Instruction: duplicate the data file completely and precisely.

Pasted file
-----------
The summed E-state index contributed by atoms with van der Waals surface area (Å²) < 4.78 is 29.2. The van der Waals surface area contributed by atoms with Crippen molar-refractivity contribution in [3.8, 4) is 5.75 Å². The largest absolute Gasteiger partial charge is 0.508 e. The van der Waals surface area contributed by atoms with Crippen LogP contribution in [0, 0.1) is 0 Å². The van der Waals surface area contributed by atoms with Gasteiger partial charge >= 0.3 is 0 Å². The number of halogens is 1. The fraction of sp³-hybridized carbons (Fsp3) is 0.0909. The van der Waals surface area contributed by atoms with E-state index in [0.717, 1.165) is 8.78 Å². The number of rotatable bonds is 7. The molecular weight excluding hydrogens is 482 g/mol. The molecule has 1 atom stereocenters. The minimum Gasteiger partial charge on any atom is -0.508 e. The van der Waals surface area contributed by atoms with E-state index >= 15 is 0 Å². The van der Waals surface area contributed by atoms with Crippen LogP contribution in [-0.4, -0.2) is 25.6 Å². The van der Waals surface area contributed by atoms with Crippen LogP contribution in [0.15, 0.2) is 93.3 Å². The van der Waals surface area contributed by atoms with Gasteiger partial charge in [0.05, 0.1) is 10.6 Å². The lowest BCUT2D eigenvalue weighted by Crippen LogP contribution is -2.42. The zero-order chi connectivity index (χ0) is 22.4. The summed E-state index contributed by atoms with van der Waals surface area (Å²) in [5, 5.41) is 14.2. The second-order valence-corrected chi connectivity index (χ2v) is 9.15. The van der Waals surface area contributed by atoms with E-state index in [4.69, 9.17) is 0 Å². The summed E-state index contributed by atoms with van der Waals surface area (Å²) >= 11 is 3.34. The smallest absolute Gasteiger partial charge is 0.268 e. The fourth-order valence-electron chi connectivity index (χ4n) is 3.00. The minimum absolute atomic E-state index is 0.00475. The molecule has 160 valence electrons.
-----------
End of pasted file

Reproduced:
The summed E-state index contributed by atoms with van der Waals surface area (Å²) < 4.78 is 29.2. The van der Waals surface area contributed by atoms with Crippen molar-refractivity contribution in [3.8, 4) is 5.75 Å². The largest absolute Gasteiger partial charge is 0.508 e. The van der Waals surface area contributed by atoms with Crippen LogP contribution in [0, 0.1) is 0 Å². The van der Waals surface area contributed by atoms with Gasteiger partial charge >= 0.3 is 0 Å². The number of halogens is 1. The fraction of sp³-hybridized carbons (Fsp3) is 0.0909. The van der Waals surface area contributed by atoms with E-state index in [0.717, 1.165) is 8.78 Å². The number of rotatable bonds is 7. The molecular weight excluding hydrogens is 482 g/mol. The molecule has 1 atom stereocenters. The minimum Gasteiger partial charge on any atom is -0.508 e. The van der Waals surface area contributed by atoms with E-state index >= 15 is 0 Å². The van der Waals surface area contributed by atoms with Crippen LogP contribution in [-0.4, -0.2) is 25.6 Å². The van der Waals surface area contributed by atoms with Crippen LogP contribution in [0.15, 0.2) is 93.3 Å². The van der Waals surface area contributed by atoms with Gasteiger partial charge in [0.05, 0.1) is 10.6 Å². The lowest BCUT2D eigenvalue weighted by Crippen LogP contribution is -2.42. The zero-order chi connectivity index (χ0) is 22.4. The summed E-state index contributed by atoms with van der Waals surface area (Å²) in [5, 5.41) is 14.2. The second-order valence-corrected chi connectivity index (χ2v) is 9.15. The van der Waals surface area contributed by atoms with E-state index in [4.69, 9.17) is 0 Å². The summed E-state index contributed by atoms with van der Waals surface area (Å²) >= 11 is 3.34. The smallest absolute Gasteiger partial charge is 0.268 e. The fourth-order valence-electron chi connectivity index (χ4n) is 3.00. The minimum absolute atomic E-state index is 0.00475. The molecule has 160 valence electrons.